Quicksilver – X Spindye Jacket

If you’re looking for a stylish insulated ski jacket with all the whistles and bells the Quiksilver X SpinDye might well fit the bill.

Quicksilver X Spindye Jacket £300

And as an added bonus it ticks the eco-friendly boxes too, since it features ‘SpinDye’ technology (hence the name of said jacket) which has been developed by a Swedish start-up and is able to apply striking, deep set colourways to garments (our sample was a vivid, cheerful yellow) whilst reducing water consumption by 85 per cent compared to traditional dyeing methods.  

The process also decreases chemical usage by 90 per cent and the average CO2 footprint by a quarter. In addition, the jacket is made from 100 per cent traceable, recycled stretch polyester with 15K waterproofing.

So, you can feel good inside and out when wearing the Quiksilver X SpinDye – because as well as all the eco credentials it also looks good and performs well. There’s a lovely, soft, warm and stretchy lining along with Primaloft and Ecofill insulation to keep you warm, and the stretch outer fabric ensures an ergonomic and comfortable fit.

There are features aplenty too – the hood is insulated (although it could do with being a little more adjustable) and this along with a high, microfleece lined collar helps keep the weather at bay, whilst if it gets too warm there are mesh-lined pit zips to help regulate your temperature.

Two chest pockets, zippered hand pockets, lift pass pocket and internal security pocket along with a huge elasticated stash pocket provide plenty of room for your stuff if you’re not skiing with a pack, and a powder skirt and adjustable cuffs and hem stop the snow from getting where it shouldn’t.

In short, the Quiksilver X SpinDye provides good looks, all the essential features you need in a ski jacket, eco-friendly design and comes at a decent price point – well worth checking out.

Helly Hansen  – Odin Mountain Softshell Jacket

Not everyone likes the crinkly feel and crisp-packet sound that come with a lot of hard shells, and if that’s you Helly Hansen’s Odin Mountain soft shell might be just what you’re looking for.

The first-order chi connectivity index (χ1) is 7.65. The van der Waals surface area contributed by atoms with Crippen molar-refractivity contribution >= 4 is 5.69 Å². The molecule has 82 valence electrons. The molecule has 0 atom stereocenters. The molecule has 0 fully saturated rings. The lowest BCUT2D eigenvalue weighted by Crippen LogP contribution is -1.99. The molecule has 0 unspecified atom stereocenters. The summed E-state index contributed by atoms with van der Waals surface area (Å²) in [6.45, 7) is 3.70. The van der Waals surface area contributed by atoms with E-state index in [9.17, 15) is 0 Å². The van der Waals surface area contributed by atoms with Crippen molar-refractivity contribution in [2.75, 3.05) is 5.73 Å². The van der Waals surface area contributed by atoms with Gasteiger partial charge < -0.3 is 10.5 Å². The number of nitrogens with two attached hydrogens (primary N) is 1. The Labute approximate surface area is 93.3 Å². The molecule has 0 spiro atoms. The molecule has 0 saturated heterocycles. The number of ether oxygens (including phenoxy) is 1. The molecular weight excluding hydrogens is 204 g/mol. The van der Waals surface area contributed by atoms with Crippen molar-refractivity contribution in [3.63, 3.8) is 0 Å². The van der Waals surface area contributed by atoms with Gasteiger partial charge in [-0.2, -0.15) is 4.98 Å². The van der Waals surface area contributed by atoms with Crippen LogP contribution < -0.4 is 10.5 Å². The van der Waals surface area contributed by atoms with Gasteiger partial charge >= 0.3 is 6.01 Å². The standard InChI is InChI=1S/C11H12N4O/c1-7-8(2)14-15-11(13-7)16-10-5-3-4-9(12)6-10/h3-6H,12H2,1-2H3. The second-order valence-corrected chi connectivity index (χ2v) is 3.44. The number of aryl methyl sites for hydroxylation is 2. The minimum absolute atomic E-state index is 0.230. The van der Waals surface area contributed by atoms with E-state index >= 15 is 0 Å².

Helly Hansen Odin Mountain Softshell Jacket £250

The soft, tactile fabric has four-way stretch and is very comfortable as well as being warmer than a hard shell – that said it doesn’t offer ‘proper’ insulation but the cut is loose enough to be able to layer up beneath it.

The Odin uses two different soft shell fabrics, a membrane fabric over the shoulders and upper body for weather protection and non-membrane fabric on the lower body for maximum breathability, which is a great combination. It also has a DWR coating to further help keep the weather at bay.

Features include a large, adjustable helmet compatible hood, below which is a very high collar with microfleece insert – when the jacket is zipped up and the hood pulled down your face gets superb protection from the elements.

Below this are two zipped chest pockets at an 11-degree angle for easier access, and two zipped hand pockets – all are pack and harness compatible, and the sleeves have an articulated cut. Two large interior stash pockets come in useful for goggles and the like, and Velcro cuff tabs and an adjustable hem ensure snow stays on the outside.

The feel and fit of the Odin Mountain softshell is great, and it looks pretty good too, all making it hard to fault if you’re looking for a hard core softshell ski jacket.

And if you are looking for a matching pant to go with this one…. Alf has reviewed them too.


Available from www.sailandski.co.uk £164.95

The Takashima comes in a variety of designs which is probably just as well, since whilst I quite liked the flamboyant print of the ‘Lofoten’ version we were sent for review (polar bears, ice caps and all that sort of stuff) the plainer and more understated designs will no doubt appeal more to others.

What should also appeal is the 30d Ultralight Primaloft Eco 100 grs insulation, which makes the Takashima both light and warm – it’s an ideal mid-layer and will also work on warm spring and summer days on the hill as a stand-alone outer layer as well as cutting a dash down the boozer when all the action is over.

The addition of Polartec Power stretch fabric under the arms and body mapping construction provide a really comfortable fit – you’ll hardly notice you’re wearing the Takashima – whilst Teflon ‘Ecoelite’ PFC-free durable water repellent treatment helps keep snow and showers from soaking through.

There are two zippered side pockets and a zippered chest pocket for carrying stuff you might need to access on the go, an elasticated hood for when things get chilly (although the fit isn’t as good as an adjustable hood) and elasticated cuffs and hem to keep the jacket from riding up.

All in all, the Takshima makes a stylish, versatile jacket that you can use not just for skiing but just about any other outdoor activity where you need a lightweight and packable mid- or outer layer.